Textual Analysis and Sample Texts
Reading written texts is an important element of writing intensive courses, and substantial course time may be spent exploring sample texts by professional or student writers to better understand effective (or ineffective) writing strategies. Producing written textual analysis (formal or informal, long or short) is often part of the scaffolded work leading to the students' final writing project(s) in writing intensive courses. By writing about or engaging in intensive discussion of other texts, students develop the ability to evaluate the quality of thought, evidence, and rhetorical strategies in written work.
The Writing Process
Writing intensive courses slow down the stages of the writing process and allow students to improve and refine their approach to generating ideas, researching, organizing, drafting, getting feedback, revising, editing, and proofreading. For every final written product the students complete for assessment, they will typically complete several pre-writing assignments that engage every stage of the writing process. These steps may be completed in teams, groups, pairs, or individually, but the course design should provide for timely feedback throughout the process to allow students to strengthen skills before the final project is due.
Assignments that invite students to engage in self-assessment and reflection on their writing process contribute to growth and improvement, especially when accompanied by peer feedback and/or feedback from the instructor. The use of targeted rubrics, such as the AAC&U VALUE rubrics for Written Communication or Critical Thinking, can help to streamline the feedback process (see Resources below).
Writing intensive courses demonstrate the value of the writing process by ensuring that process-based work contributes to the students' grades. For instance, a writing intensive course would be unlikely to assign a quiz or test on the same day as a scaffolded writing assignment, such as an outline, concept map, abstract, annotated bibliography, or similar work.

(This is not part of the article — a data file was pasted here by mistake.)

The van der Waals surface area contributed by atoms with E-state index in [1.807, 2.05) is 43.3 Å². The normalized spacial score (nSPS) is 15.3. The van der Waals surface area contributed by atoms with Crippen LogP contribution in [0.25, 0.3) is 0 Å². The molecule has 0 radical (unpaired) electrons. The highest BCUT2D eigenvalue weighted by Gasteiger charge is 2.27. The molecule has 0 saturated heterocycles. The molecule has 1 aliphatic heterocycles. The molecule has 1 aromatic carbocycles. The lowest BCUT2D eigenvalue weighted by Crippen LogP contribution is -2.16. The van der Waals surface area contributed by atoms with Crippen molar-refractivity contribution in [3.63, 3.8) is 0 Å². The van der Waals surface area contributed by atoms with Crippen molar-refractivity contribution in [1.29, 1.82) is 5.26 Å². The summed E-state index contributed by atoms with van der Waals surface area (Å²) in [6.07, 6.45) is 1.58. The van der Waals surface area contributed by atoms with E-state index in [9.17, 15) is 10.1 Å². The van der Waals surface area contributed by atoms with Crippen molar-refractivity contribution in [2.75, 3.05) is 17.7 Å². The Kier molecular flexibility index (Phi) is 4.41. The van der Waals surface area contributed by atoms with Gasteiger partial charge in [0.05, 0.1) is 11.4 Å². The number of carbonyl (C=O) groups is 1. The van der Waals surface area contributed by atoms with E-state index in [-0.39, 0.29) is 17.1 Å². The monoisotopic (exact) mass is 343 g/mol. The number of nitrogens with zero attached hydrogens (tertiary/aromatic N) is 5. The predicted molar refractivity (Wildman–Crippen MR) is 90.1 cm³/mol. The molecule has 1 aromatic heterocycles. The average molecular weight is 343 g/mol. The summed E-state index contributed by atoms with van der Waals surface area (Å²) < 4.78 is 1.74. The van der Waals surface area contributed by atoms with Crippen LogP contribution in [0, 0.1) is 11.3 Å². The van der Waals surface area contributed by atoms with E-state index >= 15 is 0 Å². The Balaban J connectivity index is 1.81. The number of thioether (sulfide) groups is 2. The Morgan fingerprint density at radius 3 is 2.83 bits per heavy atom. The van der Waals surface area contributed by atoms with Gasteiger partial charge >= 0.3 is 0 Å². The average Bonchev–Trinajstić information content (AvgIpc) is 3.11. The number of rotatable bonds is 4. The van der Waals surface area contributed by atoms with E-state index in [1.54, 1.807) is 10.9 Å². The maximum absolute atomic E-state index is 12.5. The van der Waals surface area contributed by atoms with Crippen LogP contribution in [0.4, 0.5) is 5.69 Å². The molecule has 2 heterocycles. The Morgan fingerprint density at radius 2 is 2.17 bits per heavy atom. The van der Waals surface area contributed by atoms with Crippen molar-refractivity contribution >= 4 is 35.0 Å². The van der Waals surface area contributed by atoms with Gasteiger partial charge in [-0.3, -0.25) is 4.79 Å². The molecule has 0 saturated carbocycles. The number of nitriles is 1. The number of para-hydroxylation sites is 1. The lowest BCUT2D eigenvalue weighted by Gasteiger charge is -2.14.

Writing in Context
Writing intensive courses make explicit the conventions of disciplines, media, genres, and writing/publishing technologies in order to develop students' skills in writing effectively for a given context. Students may spend time learning conventions of citation and documentation, techniques for formatting in web-based applications, or expectations for required elements in a particular genre of text. Students may demonstrate their ability to identify and apply conventions by analyzing other texts, by creating rubrics for evaluating the use of conventions, or by producing work addressed to the conventions of a designated context.
Perusall Tool for Collaborative Annotation on Sample Texts
- Read our TIP Blog post about Perusall
- Setting Up Individual Assignments in Ultra Course View
- Setting Up Individual Assignments in Original Course View **Note: Find Perusall under Tools
Using Rubrics to Grade Assignments
- Create a New Rubric in Ultra Course View
- Create a New Rubric in Original Course View
- Add a Rubric to an Assessment in Ultra Course View
- Add a Rubric to an Assessment in Original Course View
- Grading with Rubrics in Ultra Course View
- Grading with Rubrics in Original Course View
Using Blackboard Annotate for Inline Commenting on Student Work
- Blackboard Annotate for Inline Commenting in Ultra Course View
- Blackboard Annotate for Inline Commenting in Original Course View
Enabling Safe Assign for Plagiarism Checking